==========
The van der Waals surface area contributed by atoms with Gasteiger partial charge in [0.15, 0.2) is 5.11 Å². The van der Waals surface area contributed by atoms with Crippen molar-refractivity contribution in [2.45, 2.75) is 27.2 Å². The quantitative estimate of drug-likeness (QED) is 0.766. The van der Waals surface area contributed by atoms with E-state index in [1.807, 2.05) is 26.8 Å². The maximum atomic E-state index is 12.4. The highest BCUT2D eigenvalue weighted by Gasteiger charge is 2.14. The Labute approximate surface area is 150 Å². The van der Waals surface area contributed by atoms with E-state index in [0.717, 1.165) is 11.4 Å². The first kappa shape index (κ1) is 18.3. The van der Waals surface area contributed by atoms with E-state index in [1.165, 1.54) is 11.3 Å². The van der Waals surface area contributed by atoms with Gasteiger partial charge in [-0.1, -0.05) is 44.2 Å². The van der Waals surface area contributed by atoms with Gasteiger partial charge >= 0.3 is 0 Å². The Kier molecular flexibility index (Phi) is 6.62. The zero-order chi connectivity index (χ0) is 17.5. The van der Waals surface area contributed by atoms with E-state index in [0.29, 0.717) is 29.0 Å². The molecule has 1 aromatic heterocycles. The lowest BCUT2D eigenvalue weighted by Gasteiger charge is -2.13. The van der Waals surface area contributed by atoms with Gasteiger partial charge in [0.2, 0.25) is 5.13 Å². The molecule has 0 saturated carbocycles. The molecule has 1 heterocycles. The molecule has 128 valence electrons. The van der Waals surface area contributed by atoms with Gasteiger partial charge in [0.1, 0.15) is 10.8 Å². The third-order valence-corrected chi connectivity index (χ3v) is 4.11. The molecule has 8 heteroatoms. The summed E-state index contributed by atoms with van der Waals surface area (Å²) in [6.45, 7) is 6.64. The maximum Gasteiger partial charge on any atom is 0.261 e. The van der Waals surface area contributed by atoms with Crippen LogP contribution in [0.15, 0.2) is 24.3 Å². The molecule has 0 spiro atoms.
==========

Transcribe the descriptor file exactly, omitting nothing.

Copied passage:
The van der Waals surface area contributed by atoms with Gasteiger partial charge in [0.15, 0.2) is 5.11 Å². The van der Waals surface area contributed by atoms with Crippen molar-refractivity contribution in [2.45, 2.75) is 27.2 Å². The quantitative estimate of drug-likeness (QED) is 0.766. The van der Waals surface area contributed by atoms with E-state index in [1.807, 2.05) is 26.8 Å². The maximum atomic E-state index is 12.4. The highest BCUT2D eigenvalue weighted by Gasteiger charge is 2.14. The Labute approximate surface area is 150 Å². The van der Waals surface area contributed by atoms with E-state index in [0.717, 1.165) is 11.4 Å². The first kappa shape index (κ1) is 18.3. The van der Waals surface area contributed by atoms with E-state index in [1.165, 1.54) is 11.3 Å². The van der Waals surface area contributed by atoms with Gasteiger partial charge in [-0.1, -0.05) is 44.2 Å². The van der Waals surface area contributed by atoms with Gasteiger partial charge >= 0.3 is 0 Å². The Kier molecular flexibility index (Phi) is 6.62. The zero-order chi connectivity index (χ0) is 17.5. The van der Waals surface area contributed by atoms with E-state index in [0.29, 0.717) is 29.0 Å². The molecule has 1 aromatic heterocycles. The lowest BCUT2D eigenvalue weighted by Gasteiger charge is -2.13. The van der Waals surface area contributed by atoms with Gasteiger partial charge in [0.2, 0.25) is 5.13 Å². The molecule has 0 saturated carbocycles. The molecule has 1 heterocycles. The molecule has 128 valence electrons. The van der Waals surface area contributed by atoms with Gasteiger partial charge in [0.1, 0.15) is 10.8 Å². The third-order valence-corrected chi connectivity index (χ3v) is 4.11. The molecule has 8 heteroatoms. The summed E-state index contributed by atoms with van der Waals surface area (Å²) in [6.45, 7) is 6.64. The maximum Gasteiger partial charge on any atom is 0.261 e. The van der Waals surface area contributed by atoms with Crippen LogP contribution in [0.15, 0.2) is 24.3 Å². The molecule has 0 spiro atoms.